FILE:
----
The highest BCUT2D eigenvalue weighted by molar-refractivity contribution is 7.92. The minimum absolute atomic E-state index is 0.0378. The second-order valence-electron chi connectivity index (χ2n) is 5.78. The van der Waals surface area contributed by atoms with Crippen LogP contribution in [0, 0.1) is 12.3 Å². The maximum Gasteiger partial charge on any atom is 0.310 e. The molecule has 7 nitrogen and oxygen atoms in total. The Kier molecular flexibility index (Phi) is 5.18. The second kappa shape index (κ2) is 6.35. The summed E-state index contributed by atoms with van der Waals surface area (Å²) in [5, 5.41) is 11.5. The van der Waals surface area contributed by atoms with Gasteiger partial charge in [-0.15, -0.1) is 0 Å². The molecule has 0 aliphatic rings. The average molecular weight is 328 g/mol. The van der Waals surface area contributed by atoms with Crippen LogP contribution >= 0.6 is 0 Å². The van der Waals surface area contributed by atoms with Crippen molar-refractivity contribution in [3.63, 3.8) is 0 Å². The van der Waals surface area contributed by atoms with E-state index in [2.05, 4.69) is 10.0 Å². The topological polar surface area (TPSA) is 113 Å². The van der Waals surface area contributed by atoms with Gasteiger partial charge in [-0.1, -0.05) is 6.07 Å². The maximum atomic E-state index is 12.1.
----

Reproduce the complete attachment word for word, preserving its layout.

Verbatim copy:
The highest BCUT2D eigenvalue weighted by molar-refractivity contribution is 7.92. The minimum absolute atomic E-state index is 0.0378. The second-order valence-electron chi connectivity index (χ2n) is 5.78. The van der Waals surface area contributed by atoms with Crippen LogP contribution in [0, 0.1) is 12.3 Å². The maximum Gasteiger partial charge on any atom is 0.310 e. The molecule has 7 nitrogen and oxygen atoms in total. The Kier molecular flexibility index (Phi) is 5.18. The second kappa shape index (κ2) is 6.35. The summed E-state index contributed by atoms with van der Waals surface area (Å²) in [5, 5.41) is 11.5. The van der Waals surface area contributed by atoms with Gasteiger partial charge in [-0.15, -0.1) is 0 Å². The molecule has 0 aliphatic rings. The average molecular weight is 328 g/mol. The van der Waals surface area contributed by atoms with Crippen LogP contribution >= 0.6 is 0 Å². The van der Waals surface area contributed by atoms with Crippen molar-refractivity contribution in [3.63, 3.8) is 0 Å². The van der Waals surface area contributed by atoms with E-state index in [2.05, 4.69) is 10.0 Å². The topological polar surface area (TPSA) is 113 Å². The van der Waals surface area contributed by atoms with Gasteiger partial charge in [-0.1, -0.05) is 6.07 Å². The maximum atomic E-state index is 12.1.